In 1900, Bishop Moreau requests the enlargement of the church. In 1908, major modifications are carried out on the first church. Among them, it is planned to straighten up Pierre Noiseux’s rear gallery, and to change the hot water heating system for a hot air heating system. Finally, it is decided to curt out the facade to lengthen the church by 12 feet church and to build the actual neoclassical stone facade with a new more up to date steeple. The interior does not avoid modernization. Quévillon’s pulpit is mutilated. The six sides corresponding to the shape of the luffer-boarding which overhangs it, is reduced to four sides; and they install it on castors. The churchwarden pew is simply demolished and, on the pier, a large plaster crucifix is hung concealing Quévillon’s delicate sculpture. Quévillon’s curved balustrade is replaced and straightened up. The high altar is moved back and two doors are inserted in the wall to communicate with the sacristy. The covered way is rebuilt with field stones. Three paintings, executed by Joseph Franchère, are installed in the chancel. There is an interesting anecdote regarding the painting installed on the retable above the high altar. In fact, the first painting to have been hung was the one by Augustin Wolff, but, in 1908, the actual painting, by Joseph Franchère, would have been directly installed over the first one! The Victor Ducharme family donates the stations of the Cross which is still extant in the church, and Alfred Beaudry, residing in the United States, donates the church window panes. Gas for lighting was installed which will be replaced, in 1925, by electricity.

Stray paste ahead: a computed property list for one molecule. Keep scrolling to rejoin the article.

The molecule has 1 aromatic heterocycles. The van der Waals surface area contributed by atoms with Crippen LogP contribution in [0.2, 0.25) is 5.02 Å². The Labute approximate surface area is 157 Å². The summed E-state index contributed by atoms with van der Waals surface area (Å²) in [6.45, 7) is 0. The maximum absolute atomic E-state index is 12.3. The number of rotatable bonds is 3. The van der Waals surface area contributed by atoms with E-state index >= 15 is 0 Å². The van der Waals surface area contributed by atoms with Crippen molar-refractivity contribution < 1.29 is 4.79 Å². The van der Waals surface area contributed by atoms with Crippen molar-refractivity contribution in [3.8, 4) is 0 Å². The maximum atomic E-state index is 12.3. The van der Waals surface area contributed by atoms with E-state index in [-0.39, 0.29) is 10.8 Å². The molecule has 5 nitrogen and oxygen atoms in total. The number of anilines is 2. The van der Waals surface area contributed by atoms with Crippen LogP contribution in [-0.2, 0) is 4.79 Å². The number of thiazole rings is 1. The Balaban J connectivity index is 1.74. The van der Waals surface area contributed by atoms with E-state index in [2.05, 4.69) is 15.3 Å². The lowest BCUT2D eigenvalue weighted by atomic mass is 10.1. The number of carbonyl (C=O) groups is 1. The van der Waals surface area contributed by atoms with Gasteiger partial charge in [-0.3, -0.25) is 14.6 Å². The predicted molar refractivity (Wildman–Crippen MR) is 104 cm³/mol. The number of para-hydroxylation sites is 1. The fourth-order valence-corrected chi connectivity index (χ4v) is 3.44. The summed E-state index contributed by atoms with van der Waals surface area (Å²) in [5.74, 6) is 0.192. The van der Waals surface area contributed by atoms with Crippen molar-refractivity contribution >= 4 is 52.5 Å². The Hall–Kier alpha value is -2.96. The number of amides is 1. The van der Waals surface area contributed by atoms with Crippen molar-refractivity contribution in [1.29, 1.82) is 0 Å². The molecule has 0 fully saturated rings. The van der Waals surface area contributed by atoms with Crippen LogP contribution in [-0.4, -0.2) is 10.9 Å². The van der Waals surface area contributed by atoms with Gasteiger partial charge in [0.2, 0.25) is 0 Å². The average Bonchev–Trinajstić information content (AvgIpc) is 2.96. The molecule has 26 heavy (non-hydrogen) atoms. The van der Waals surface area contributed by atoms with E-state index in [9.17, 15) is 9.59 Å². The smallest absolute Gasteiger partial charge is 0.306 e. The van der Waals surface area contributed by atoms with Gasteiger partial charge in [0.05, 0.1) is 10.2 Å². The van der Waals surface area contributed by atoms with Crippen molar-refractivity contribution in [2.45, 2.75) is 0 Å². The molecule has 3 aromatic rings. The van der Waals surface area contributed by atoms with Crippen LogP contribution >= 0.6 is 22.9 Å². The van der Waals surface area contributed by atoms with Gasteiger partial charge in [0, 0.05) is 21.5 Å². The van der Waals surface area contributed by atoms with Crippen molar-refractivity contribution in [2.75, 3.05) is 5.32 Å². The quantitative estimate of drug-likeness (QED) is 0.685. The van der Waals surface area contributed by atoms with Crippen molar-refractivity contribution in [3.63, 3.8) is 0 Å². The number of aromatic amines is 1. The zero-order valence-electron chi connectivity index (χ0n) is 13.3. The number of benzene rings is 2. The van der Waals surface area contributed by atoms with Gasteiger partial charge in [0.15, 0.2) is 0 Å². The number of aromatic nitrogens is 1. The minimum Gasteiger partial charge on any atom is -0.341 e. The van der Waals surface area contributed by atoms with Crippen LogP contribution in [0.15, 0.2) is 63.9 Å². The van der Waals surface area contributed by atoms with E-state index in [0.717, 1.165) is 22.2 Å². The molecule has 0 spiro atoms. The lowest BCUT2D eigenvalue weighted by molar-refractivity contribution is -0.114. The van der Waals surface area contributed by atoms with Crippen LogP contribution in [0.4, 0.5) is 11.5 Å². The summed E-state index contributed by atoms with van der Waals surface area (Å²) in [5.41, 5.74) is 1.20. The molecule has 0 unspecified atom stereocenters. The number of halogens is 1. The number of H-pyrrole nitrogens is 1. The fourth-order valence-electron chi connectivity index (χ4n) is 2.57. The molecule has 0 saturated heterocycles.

In 1959, the church interior is repainted in different shades of greens and roses according to the current fashion.